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An Introduction to Google Tag Manager

Google Tag Manager logoIs your organization’s website performance aligned with your business goals?  Without properly leveraging your website’s data, it is difficult to know how you can improve your web presence and improve your users’ experience.  We recommend using Google Analytics, a powerful free web analytics service, to track and report your website traffic.

If you manage your organization’s website, you may already have Google Analytics installed on your site to track the number of pageviews, unique visitors, and the general bounce rate of your site.  But you may find that you have some specific questions about your website that Google Analytics cannot address alone: Are members fully reading our blog posts?  What elements are website visitors clicking on when they are on the homepage?  How many members are downloading our resources?

By implementing Google Tag Manager on your website, you can create tracking tags and triggers to answer these questions in your analytics dashboard.  You can also use Google Tag Manager to help you create retargeting, remarketing, and Google Adwords campaigns.

What is Google Tag Manager?

Google Tag Manager (GTM) is a free tool that allows you to deploy snippets of code or tracking pixels on your website or mobile application without a lot of development work.  Through GTM, you can set up and track for specific user actions such as:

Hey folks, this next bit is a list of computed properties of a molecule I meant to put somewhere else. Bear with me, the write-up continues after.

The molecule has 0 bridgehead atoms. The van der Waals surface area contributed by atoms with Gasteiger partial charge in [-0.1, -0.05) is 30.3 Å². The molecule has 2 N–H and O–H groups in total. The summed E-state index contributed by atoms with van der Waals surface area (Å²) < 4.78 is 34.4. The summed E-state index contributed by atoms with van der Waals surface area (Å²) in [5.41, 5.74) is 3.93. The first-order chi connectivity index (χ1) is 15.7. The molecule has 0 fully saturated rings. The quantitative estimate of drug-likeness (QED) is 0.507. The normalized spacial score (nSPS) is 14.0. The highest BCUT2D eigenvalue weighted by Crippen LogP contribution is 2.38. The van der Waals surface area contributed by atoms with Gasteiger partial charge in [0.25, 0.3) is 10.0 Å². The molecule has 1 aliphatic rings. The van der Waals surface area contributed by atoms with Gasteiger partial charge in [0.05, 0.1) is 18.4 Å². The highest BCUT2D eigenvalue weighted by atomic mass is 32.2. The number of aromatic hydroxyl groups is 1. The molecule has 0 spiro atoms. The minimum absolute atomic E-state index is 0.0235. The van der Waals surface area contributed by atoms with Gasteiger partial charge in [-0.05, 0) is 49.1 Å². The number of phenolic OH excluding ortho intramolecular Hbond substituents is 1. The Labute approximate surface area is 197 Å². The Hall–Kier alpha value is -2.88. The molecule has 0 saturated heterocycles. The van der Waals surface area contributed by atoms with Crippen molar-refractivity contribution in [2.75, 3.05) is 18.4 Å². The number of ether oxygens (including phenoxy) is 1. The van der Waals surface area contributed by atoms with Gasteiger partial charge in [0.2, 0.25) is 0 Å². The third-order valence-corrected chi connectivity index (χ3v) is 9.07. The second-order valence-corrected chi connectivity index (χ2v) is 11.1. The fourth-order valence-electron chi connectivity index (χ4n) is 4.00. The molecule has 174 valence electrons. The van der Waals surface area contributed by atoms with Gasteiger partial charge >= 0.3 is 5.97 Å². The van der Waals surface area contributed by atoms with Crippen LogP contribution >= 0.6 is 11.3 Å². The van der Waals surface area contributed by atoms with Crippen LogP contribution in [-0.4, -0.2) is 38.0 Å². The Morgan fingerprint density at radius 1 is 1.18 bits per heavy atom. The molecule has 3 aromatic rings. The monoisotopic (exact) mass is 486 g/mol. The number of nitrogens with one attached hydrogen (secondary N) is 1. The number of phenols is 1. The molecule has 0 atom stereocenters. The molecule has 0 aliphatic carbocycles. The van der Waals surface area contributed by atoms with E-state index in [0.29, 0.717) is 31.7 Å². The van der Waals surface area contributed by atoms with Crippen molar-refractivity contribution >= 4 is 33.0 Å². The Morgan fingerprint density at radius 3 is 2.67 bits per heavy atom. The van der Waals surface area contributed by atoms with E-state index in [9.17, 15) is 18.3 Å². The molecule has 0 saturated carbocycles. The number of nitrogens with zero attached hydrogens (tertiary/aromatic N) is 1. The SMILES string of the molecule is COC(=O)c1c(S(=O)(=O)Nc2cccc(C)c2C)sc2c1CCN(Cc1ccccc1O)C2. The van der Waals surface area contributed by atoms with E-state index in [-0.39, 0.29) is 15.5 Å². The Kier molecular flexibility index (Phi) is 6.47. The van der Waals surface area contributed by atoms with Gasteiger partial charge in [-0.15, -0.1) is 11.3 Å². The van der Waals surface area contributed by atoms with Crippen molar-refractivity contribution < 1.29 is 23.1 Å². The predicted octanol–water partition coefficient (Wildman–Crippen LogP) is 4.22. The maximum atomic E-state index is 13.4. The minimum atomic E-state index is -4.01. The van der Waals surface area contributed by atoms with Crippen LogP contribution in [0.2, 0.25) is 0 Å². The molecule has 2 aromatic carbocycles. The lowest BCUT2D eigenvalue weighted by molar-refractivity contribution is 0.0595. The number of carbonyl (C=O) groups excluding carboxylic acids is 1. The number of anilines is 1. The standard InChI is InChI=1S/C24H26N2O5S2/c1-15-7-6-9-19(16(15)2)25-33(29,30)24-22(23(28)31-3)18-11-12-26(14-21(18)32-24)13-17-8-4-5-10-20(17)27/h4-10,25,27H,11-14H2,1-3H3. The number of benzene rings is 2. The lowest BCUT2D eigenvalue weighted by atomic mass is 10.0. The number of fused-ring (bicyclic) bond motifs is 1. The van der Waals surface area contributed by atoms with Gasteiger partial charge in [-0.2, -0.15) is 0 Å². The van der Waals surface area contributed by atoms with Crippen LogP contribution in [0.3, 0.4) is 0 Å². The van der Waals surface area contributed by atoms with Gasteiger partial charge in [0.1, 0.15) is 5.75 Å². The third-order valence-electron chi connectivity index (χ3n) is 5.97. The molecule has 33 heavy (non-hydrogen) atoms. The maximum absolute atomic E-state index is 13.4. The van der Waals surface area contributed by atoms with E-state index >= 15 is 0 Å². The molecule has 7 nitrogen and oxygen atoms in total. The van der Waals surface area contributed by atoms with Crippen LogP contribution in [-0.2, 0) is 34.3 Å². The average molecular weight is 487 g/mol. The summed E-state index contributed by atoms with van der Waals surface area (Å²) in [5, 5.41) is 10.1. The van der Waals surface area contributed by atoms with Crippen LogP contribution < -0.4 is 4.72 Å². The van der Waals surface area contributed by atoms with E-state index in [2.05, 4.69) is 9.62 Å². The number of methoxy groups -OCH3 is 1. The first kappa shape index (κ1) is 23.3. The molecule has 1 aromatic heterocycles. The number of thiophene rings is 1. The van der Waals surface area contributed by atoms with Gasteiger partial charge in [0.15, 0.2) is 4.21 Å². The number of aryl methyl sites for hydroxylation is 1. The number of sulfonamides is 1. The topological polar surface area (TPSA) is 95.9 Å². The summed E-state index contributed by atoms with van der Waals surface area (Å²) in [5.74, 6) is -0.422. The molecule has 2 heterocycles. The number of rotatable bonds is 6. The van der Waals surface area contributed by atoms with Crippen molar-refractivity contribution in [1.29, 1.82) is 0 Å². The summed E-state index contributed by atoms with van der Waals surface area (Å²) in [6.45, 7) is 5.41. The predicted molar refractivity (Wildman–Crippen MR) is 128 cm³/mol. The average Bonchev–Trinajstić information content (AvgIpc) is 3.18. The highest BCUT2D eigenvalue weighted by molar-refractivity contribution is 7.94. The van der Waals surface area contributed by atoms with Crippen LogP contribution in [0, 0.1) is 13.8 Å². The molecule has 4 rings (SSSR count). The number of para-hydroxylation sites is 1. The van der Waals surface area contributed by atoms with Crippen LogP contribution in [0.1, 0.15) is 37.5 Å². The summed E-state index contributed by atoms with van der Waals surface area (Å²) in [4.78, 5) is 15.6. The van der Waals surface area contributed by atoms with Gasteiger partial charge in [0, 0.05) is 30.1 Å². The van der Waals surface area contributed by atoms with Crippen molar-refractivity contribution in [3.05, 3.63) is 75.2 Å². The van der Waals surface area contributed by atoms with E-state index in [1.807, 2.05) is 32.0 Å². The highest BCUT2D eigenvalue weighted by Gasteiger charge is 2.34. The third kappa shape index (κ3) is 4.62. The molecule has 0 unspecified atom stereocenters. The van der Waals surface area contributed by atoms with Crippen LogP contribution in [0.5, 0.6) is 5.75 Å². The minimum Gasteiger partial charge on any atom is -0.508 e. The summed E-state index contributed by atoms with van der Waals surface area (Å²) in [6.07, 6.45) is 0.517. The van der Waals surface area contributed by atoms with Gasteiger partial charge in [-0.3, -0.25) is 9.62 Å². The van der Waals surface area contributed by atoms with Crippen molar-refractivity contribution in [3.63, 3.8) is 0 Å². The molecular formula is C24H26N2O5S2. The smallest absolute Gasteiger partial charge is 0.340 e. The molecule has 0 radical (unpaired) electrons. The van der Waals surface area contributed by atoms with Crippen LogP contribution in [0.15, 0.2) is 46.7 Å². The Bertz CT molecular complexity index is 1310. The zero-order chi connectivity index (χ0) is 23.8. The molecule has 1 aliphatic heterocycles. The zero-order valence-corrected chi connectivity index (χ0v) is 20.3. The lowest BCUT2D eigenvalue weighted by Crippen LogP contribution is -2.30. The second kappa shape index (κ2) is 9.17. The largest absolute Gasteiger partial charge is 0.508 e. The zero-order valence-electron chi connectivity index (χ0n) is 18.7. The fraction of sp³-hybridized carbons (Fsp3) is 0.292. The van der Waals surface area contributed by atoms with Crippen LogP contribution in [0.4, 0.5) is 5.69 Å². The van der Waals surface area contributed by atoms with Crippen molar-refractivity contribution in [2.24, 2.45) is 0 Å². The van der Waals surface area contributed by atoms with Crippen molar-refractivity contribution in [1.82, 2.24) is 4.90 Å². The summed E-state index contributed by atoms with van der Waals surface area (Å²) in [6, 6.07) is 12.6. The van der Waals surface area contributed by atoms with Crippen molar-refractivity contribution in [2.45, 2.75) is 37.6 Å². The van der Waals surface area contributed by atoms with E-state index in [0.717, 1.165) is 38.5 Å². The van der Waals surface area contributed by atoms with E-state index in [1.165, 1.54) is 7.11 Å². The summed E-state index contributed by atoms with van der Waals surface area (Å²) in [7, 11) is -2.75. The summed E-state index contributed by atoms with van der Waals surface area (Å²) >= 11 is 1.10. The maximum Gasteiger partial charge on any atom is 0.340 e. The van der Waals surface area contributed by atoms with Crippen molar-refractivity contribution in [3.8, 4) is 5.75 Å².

• Website events such as PDF or resource downloads, form submissions
  • Cart abandonment
  • Scroll tracking
  • Video tracking

To first install GTM onto your site, you may first need some development help to install the GTM code snippet to your site.

Once GTM is installed on your website, you can create new tags and triggers through the GTM dashboard without having to touch your website’s source code.

Key parts of Google Tag Manager

Once you are set up with a GTM account and installed the code snippet on your site, you can use the GTM dashboard to configure tags, which you can set up to collect specific information and send to Google Analytics.  You can establish triggers that cause your tag to fire when certain events occur and use variables to simplify and automate your tag configurations.  Tags are snippets of code that are added to a site to collect information and send to a third-party, such as Google Analytics.

A collection of tags, triggers, variables, and related configurations installed on a given website or mobile app is called a container.

Reading Your Analytics

Once you’ve deployed your first set of tags, simply go to your Google Analytics dashboard and on the left-hand side, navigate to Behavior > Events to see your event tracking results.

Screenshot of Google Analytics Event Reporting

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Christi Liongson

Christi Liongson

Christi Liongson is a Senior Digital Strategist at fusionSpan, where she helps associations and non-profits design dynamic and user-friendly experiences in an increasingly connected world. She joins fusionSpan with almost 10 years of experience working with associations and non-profits to transform their online presence.

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